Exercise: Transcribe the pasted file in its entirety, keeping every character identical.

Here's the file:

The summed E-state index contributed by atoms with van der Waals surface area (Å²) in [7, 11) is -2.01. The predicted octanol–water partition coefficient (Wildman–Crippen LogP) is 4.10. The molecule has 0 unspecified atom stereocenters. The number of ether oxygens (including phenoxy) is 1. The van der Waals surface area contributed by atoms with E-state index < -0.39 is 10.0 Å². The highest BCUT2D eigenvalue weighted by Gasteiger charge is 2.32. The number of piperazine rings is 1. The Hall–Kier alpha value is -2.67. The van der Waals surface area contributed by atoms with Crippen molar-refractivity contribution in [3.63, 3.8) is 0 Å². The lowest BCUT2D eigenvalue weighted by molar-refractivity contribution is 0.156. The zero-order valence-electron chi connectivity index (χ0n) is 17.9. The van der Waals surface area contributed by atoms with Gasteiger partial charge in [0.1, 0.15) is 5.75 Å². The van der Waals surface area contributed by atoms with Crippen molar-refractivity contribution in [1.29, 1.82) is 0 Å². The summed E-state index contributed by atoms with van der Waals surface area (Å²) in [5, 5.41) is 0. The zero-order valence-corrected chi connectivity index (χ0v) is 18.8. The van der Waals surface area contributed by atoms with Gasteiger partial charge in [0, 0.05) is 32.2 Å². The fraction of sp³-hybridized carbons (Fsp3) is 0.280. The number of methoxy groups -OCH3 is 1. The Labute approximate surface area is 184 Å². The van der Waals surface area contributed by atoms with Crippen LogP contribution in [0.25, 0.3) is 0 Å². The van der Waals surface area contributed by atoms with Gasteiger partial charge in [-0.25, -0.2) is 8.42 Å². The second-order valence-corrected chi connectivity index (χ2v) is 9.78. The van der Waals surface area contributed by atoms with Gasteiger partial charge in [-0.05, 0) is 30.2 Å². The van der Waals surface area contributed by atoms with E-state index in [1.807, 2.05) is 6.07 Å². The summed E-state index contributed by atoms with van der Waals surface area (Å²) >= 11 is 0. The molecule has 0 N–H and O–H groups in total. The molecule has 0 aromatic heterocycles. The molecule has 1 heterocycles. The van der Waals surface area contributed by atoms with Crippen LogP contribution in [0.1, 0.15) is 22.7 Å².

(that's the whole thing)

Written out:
The summed E-state index contributed by atoms with van der Waals surface area (Å²) in [7, 11) is -2.01. The predicted octanol–water partition coefficient (Wildman–Crippen LogP) is 4.10. The molecule has 0 unspecified atom stereocenters. The number of ether oxygens (including phenoxy) is 1. The van der Waals surface area contributed by atoms with E-state index < -0.39 is 10.0 Å². The highest BCUT2D eigenvalue weighted by Gasteiger charge is 2.32. The number of piperazine rings is 1. The Hall–Kier alpha value is -2.67. The van der Waals surface area contributed by atoms with Crippen molar-refractivity contribution in [3.63, 3.8) is 0 Å². The lowest BCUT2D eigenvalue weighted by molar-refractivity contribution is 0.156. The zero-order valence-electron chi connectivity index (χ0n) is 17.9. The van der Waals surface area contributed by atoms with Gasteiger partial charge in [0.1, 0.15) is 5.75 Å². The van der Waals surface area contributed by atoms with Crippen molar-refractivity contribution in [1.29, 1.82) is 0 Å². The summed E-state index contributed by atoms with van der Waals surface area (Å²) in [5, 5.41) is 0. The zero-order valence-corrected chi connectivity index (χ0v) is 18.8. The van der Waals surface area contributed by atoms with Gasteiger partial charge in [0, 0.05) is 32.2 Å². The fraction of sp³-hybridized carbons (Fsp3) is 0.280. The number of methoxy groups -OCH3 is 1. The Labute approximate surface area is 184 Å². The van der Waals surface area contributed by atoms with Crippen LogP contribution in [0.25, 0.3) is 0 Å². The van der Waals surface area contributed by atoms with Gasteiger partial charge in [-0.25, -0.2) is 8.42 Å². The second-order valence-corrected chi connectivity index (χ2v) is 9.78. The van der Waals surface area contributed by atoms with Gasteiger partial charge in [-0.05, 0) is 30.2 Å². The van der Waals surface area contributed by atoms with E-state index in [1.807, 2.05) is 6.07 Å². The summed E-state index contributed by atoms with van der Waals surface area (Å²) >= 11 is 0. The molecule has 0 N–H and O–H groups in total. The molecule has 0 aromatic heterocycles. The molecule has 1 heterocycles. The van der Waals surface area contributed by atoms with Crippen LogP contribution in [0.1, 0.15) is 22.7 Å².